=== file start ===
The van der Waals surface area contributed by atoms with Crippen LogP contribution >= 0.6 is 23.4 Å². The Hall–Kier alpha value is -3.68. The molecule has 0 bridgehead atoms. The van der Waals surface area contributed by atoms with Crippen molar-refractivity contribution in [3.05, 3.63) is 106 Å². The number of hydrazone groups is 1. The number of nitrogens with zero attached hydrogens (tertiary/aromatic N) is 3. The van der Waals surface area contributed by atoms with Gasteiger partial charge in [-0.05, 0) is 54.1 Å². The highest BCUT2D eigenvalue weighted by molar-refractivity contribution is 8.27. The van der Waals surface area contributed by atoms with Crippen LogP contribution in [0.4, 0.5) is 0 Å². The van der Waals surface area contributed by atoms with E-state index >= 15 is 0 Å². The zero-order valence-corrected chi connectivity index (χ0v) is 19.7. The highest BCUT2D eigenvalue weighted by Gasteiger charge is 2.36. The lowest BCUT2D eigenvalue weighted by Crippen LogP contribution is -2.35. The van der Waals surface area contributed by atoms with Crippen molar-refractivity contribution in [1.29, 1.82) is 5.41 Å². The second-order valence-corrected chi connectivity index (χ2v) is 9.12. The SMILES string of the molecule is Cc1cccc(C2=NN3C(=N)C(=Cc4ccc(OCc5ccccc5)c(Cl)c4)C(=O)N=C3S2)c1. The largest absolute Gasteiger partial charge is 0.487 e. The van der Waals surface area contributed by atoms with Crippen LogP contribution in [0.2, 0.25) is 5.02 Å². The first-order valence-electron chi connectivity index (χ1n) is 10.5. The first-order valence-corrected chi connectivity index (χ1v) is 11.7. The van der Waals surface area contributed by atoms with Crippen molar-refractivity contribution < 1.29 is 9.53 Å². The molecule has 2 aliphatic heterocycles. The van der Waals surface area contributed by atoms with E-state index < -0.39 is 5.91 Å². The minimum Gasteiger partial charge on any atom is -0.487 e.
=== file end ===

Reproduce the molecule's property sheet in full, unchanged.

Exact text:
The van der Waals surface area contributed by atoms with Crippen LogP contribution >= 0.6 is 23.4 Å². The Hall–Kier alpha value is -3.68. The molecule has 0 bridgehead atoms. The van der Waals surface area contributed by atoms with Crippen molar-refractivity contribution in [3.05, 3.63) is 106 Å². The number of hydrazone groups is 1. The number of nitrogens with zero attached hydrogens (tertiary/aromatic N) is 3. The van der Waals surface area contributed by atoms with Gasteiger partial charge in [-0.05, 0) is 54.1 Å². The highest BCUT2D eigenvalue weighted by molar-refractivity contribution is 8.27. The van der Waals surface area contributed by atoms with Crippen LogP contribution in [0.4, 0.5) is 0 Å². The van der Waals surface area contributed by atoms with E-state index >= 15 is 0 Å². The zero-order valence-corrected chi connectivity index (χ0v) is 19.7. The highest BCUT2D eigenvalue weighted by Gasteiger charge is 2.36. The lowest BCUT2D eigenvalue weighted by Crippen LogP contribution is -2.35. The van der Waals surface area contributed by atoms with Crippen molar-refractivity contribution in [1.29, 1.82) is 5.41 Å². The second-order valence-corrected chi connectivity index (χ2v) is 9.12. The SMILES string of the molecule is Cc1cccc(C2=NN3C(=N)C(=Cc4ccc(OCc5ccccc5)c(Cl)c4)C(=O)N=C3S2)c1. The largest absolute Gasteiger partial charge is 0.487 e. The van der Waals surface area contributed by atoms with Crippen LogP contribution in [0.2, 0.25) is 5.02 Å². The first-order valence-electron chi connectivity index (χ1n) is 10.5. The first-order valence-corrected chi connectivity index (χ1v) is 11.7. The van der Waals surface area contributed by atoms with Crippen molar-refractivity contribution < 1.29 is 9.53 Å². The molecule has 2 aliphatic heterocycles. The van der Waals surface area contributed by atoms with E-state index < -0.39 is 5.91 Å². The minimum Gasteiger partial charge on any atom is -0.487 e.